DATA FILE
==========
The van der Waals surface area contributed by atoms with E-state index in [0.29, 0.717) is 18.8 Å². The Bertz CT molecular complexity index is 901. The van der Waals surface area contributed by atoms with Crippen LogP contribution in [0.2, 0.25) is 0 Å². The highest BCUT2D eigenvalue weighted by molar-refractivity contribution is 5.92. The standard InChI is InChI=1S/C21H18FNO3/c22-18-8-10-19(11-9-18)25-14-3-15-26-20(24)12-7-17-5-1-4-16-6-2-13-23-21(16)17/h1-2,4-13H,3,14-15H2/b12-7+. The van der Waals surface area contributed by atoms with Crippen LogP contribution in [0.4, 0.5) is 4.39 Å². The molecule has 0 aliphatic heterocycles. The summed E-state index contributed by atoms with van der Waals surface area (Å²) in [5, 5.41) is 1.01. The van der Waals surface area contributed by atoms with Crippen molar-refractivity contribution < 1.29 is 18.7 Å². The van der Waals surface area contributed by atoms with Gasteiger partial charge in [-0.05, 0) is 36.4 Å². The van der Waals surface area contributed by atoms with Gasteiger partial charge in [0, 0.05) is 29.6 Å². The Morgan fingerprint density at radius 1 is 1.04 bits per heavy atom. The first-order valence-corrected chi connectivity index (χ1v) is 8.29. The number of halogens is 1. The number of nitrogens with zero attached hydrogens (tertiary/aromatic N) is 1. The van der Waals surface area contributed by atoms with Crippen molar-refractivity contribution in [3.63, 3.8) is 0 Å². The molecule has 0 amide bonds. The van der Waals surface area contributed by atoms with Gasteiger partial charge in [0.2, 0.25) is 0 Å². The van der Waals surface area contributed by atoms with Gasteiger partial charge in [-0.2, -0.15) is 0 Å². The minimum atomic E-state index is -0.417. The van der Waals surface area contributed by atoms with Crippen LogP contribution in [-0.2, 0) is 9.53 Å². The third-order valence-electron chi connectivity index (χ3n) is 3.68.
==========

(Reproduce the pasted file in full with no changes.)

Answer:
The van der Waals surface area contributed by atoms with E-state index in [0.29, 0.717) is 18.8 Å². The Bertz CT molecular complexity index is 901. The van der Waals surface area contributed by atoms with Crippen LogP contribution in [0.2, 0.25) is 0 Å². The highest BCUT2D eigenvalue weighted by molar-refractivity contribution is 5.92. The standard InChI is InChI=1S/C21H18FNO3/c22-18-8-10-19(11-9-18)25-14-3-15-26-20(24)12-7-17-5-1-4-16-6-2-13-23-21(16)17/h1-2,4-13H,3,14-15H2/b12-7+. The van der Waals surface area contributed by atoms with Crippen LogP contribution in [0.4, 0.5) is 4.39 Å². The molecule has 0 aliphatic heterocycles. The summed E-state index contributed by atoms with van der Waals surface area (Å²) in [5, 5.41) is 1.01. The van der Waals surface area contributed by atoms with Crippen molar-refractivity contribution < 1.29 is 18.7 Å². The van der Waals surface area contributed by atoms with Gasteiger partial charge in [-0.05, 0) is 36.4 Å². The van der Waals surface area contributed by atoms with Gasteiger partial charge in [0, 0.05) is 29.6 Å². The Morgan fingerprint density at radius 1 is 1.04 bits per heavy atom. The first-order valence-corrected chi connectivity index (χ1v) is 8.29. The number of halogens is 1. The number of nitrogens with zero attached hydrogens (tertiary/aromatic N) is 1. The van der Waals surface area contributed by atoms with Crippen molar-refractivity contribution in [3.63, 3.8) is 0 Å². The molecule has 0 amide bonds. The van der Waals surface area contributed by atoms with Gasteiger partial charge in [0.2, 0.25) is 0 Å². The van der Waals surface area contributed by atoms with Gasteiger partial charge in [-0.2, -0.15) is 0 Å². The minimum atomic E-state index is -0.417. The van der Waals surface area contributed by atoms with Crippen LogP contribution in [-0.2, 0) is 9.53 Å². The third-order valence-electron chi connectivity index (χ3n) is 3.68.